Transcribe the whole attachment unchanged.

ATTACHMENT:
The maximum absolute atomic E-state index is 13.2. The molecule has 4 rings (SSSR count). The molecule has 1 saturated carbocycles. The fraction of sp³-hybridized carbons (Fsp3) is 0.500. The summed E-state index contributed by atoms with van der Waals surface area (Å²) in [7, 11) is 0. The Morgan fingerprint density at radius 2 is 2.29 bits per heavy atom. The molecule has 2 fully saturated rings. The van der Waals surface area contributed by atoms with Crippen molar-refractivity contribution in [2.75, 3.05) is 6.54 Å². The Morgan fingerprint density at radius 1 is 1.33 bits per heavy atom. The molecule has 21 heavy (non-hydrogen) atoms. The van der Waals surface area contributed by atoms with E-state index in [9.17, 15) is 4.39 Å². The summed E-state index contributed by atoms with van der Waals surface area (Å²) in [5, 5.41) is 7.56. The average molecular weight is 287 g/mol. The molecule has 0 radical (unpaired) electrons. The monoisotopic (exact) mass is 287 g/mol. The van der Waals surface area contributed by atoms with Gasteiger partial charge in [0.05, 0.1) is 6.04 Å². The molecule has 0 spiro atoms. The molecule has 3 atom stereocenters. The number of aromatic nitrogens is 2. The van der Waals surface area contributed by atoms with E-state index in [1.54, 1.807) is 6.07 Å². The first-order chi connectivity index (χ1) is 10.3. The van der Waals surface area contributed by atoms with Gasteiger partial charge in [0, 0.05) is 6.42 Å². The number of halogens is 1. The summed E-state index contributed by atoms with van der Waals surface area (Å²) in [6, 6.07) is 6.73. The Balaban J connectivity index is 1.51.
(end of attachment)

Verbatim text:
The maximum absolute atomic E-state index is 13.2. The molecule has 4 rings (SSSR count). The molecule has 1 saturated carbocycles. The fraction of sp³-hybridized carbons (Fsp3) is 0.500. The summed E-state index contributed by atoms with van der Waals surface area (Å²) in [7, 11) is 0. The Morgan fingerprint density at radius 2 is 2.29 bits per heavy atom. The molecule has 2 fully saturated rings. The van der Waals surface area contributed by atoms with Crippen molar-refractivity contribution in [2.75, 3.05) is 6.54 Å². The Morgan fingerprint density at radius 1 is 1.33 bits per heavy atom. The molecule has 21 heavy (non-hydrogen) atoms. The van der Waals surface area contributed by atoms with E-state index in [9.17, 15) is 4.39 Å². The summed E-state index contributed by atoms with van der Waals surface area (Å²) in [5, 5.41) is 7.56. The average molecular weight is 287 g/mol. The molecule has 0 radical (unpaired) electrons. The monoisotopic (exact) mass is 287 g/mol. The van der Waals surface area contributed by atoms with Gasteiger partial charge in [0.05, 0.1) is 6.04 Å². The molecule has 0 spiro atoms. The molecule has 3 atom stereocenters. The number of aromatic nitrogens is 2. The van der Waals surface area contributed by atoms with E-state index in [1.54, 1.807) is 6.07 Å². The first-order chi connectivity index (χ1) is 10.3. The van der Waals surface area contributed by atoms with Gasteiger partial charge in [0, 0.05) is 6.42 Å². The number of halogens is 1. The summed E-state index contributed by atoms with van der Waals surface area (Å²) in [6, 6.07) is 6.73. The Balaban J connectivity index is 1.51.